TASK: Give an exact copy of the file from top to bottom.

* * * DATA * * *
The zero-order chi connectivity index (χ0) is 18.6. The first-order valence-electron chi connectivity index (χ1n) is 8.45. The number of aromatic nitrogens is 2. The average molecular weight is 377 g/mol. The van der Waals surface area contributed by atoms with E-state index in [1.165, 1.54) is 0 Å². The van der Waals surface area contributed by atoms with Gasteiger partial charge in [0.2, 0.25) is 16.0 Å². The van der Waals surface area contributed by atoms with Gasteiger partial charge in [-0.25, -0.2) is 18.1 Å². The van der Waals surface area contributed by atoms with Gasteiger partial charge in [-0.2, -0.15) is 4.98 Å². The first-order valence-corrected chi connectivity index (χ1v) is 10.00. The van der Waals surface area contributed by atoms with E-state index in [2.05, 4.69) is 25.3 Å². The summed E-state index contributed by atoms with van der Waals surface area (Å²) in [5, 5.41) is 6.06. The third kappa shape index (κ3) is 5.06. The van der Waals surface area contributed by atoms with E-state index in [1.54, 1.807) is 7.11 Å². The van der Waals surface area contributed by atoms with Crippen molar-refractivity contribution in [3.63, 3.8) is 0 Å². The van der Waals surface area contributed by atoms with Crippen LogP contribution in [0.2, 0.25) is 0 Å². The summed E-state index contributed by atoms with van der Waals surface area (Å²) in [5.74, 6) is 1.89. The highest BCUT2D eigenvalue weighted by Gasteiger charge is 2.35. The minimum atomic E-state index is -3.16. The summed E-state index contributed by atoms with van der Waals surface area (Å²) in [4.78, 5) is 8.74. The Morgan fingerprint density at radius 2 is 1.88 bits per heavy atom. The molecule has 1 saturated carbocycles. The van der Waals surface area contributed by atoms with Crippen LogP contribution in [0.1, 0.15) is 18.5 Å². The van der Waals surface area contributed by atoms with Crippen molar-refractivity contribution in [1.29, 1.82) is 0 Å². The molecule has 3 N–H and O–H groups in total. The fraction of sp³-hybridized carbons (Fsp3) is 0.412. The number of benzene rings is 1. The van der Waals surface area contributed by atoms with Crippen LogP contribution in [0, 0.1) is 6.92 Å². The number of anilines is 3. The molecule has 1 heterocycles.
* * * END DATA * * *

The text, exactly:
The zero-order chi connectivity index (χ0) is 18.6. The first-order valence-electron chi connectivity index (χ1n) is 8.45. The number of aromatic nitrogens is 2. The average molecular weight is 377 g/mol. The van der Waals surface area contributed by atoms with E-state index in [1.165, 1.54) is 0 Å². The van der Waals surface area contributed by atoms with Gasteiger partial charge in [0.2, 0.25) is 16.0 Å². The van der Waals surface area contributed by atoms with Gasteiger partial charge in [-0.25, -0.2) is 18.1 Å². The van der Waals surface area contributed by atoms with Gasteiger partial charge in [-0.2, -0.15) is 4.98 Å². The first-order valence-corrected chi connectivity index (χ1v) is 10.00. The van der Waals surface area contributed by atoms with E-state index in [2.05, 4.69) is 25.3 Å². The summed E-state index contributed by atoms with van der Waals surface area (Å²) in [5, 5.41) is 6.06. The third kappa shape index (κ3) is 5.06. The van der Waals surface area contributed by atoms with E-state index in [1.54, 1.807) is 7.11 Å². The van der Waals surface area contributed by atoms with Crippen molar-refractivity contribution in [3.63, 3.8) is 0 Å². The van der Waals surface area contributed by atoms with Crippen LogP contribution in [0.2, 0.25) is 0 Å². The summed E-state index contributed by atoms with van der Waals surface area (Å²) in [5.74, 6) is 1.89. The highest BCUT2D eigenvalue weighted by Gasteiger charge is 2.35. The minimum atomic E-state index is -3.16. The summed E-state index contributed by atoms with van der Waals surface area (Å²) in [4.78, 5) is 8.74. The Morgan fingerprint density at radius 2 is 1.88 bits per heavy atom. The molecule has 1 saturated carbocycles. The van der Waals surface area contributed by atoms with Crippen LogP contribution in [0.1, 0.15) is 18.5 Å². The van der Waals surface area contributed by atoms with Crippen molar-refractivity contribution in [1.29, 1.82) is 0 Å². The molecule has 3 N–H and O–H groups in total. The fraction of sp³-hybridized carbons (Fsp3) is 0.412. The number of benzene rings is 1. The van der Waals surface area contributed by atoms with Crippen LogP contribution in [0, 0.1) is 6.92 Å². The number of anilines is 3. The molecule has 1 heterocycles.